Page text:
.

Guns n' Roses Denies Claims "Chinese Democracy" Stole a Sample

October 6, 2009 2:17 PM ET

Guns n' Roses manager Irving Azoff has formally responded to claims the band illegally borrowed music from two songs by German electro artist Ulrich Schnauss on Chinese Democracy's "Riad N' the Bedouins." As Rolling Stone reported yesterday, the Independiente and Domino labels announced they were suing the band for $1 million in damages, alleging the ambient noise at the top of the Gn'R track was created by Ulrich and used without permission. Today, Azoff said the band "vigorously contests these claims and intends to respond accordingly." He added the band and production team's legal reps will be responding soon, as well. His full statement follows:

"The band believed when the record came out and still believes that there are no unauthorized samples on the track. The snippets of 'ambient noise' in question were provided by a member of the album's production team who has assured us that these few seconds of sound were obtained legitimately. Artists these days can't read the minds of those they collaborate with and therefore are unfortunately vulnerable to claims like this one. While the band resents the implication that they would ever use another artist's work improperly and are assessing possible counterclaims, they are confident this situation will be satisfactorily resolved."

Look back at Guns n' Roses early days in photos from Reckless Road.

Brian Caplan of Caplan and Ross, an attorney representing Schnauss' team disagrees, telling Rolling Stone, "The band and the record company are ultimately responsible for copyright infringement." He added, "I can tell you that there is no paper trail authorizing the use of these songs and nobody from the plaintiff's side authorized the use of this song."

The most recent high-profile accusation of musical plagiarism â€" the case of Joe Satriani vs. Coldplay over their hit "Viva la Vida" ૼ recently ended with a dismissal and, presumably, an out-of-court settlement.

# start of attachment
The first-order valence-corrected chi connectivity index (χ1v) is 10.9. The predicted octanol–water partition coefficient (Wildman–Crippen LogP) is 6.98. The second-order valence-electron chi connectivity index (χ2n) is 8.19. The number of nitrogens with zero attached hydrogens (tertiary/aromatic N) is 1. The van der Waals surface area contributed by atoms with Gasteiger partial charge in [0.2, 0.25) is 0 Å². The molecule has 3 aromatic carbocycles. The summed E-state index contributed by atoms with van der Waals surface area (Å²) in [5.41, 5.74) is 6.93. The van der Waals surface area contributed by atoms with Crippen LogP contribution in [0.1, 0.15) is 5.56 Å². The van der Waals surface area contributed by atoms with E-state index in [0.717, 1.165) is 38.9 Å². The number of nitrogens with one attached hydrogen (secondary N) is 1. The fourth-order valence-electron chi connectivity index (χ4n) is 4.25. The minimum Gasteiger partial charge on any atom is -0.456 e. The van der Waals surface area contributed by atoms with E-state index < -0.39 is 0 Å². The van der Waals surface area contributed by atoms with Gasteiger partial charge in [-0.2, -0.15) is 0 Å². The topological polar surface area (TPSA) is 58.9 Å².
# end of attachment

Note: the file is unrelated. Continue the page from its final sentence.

Related Stories:
Guns n' Roses to Tour Southeast Asia? Korea Concert Announced
A Guns n' Roses Reunion With Sorum and Adler? Drummer Spouts Off in New Interview

To read the new issue of Rolling Stone online, plus the entire RS archive: Click Here

prev
Music Main Next
Daily Newsletter

Get the latest RS news in your inbox.

Sign up to receive the Rolling Stone newsletter and special offers from RS and its
marketing partners.

X

We may use your e-mail address to send you the newsletter and offers that may interest you, on behalf of Rolling Stone and its partners. For more information please read our Privacy Policy.

Song Stories

“Promiscuous”

Nelly Furtado with Timbaland | 2006

This club-oriented single featuring Timbaland, who produced Nelly Furtado's third album, Loose, was Furtado’s sexy return after the Canadian singer's exploration of her Portuguese heritage on Folklore. "In the studio, initially I didn’t know if I could do it, 'cause Timbaland wrote that chorus," Furtado said. "I'm like, 'That's cool, but I don't know if I'm ready to do full-out club.'" The flirty lyrics are a dance between a guy and girl, each knowing they will end up in bed together but still playing the game. "Tim and I called it 'The BlackBerry Song,' she said, "because everything we say in the song you could text-message to somebody."

More Song Stories entries »
 
www.expandtheroom.com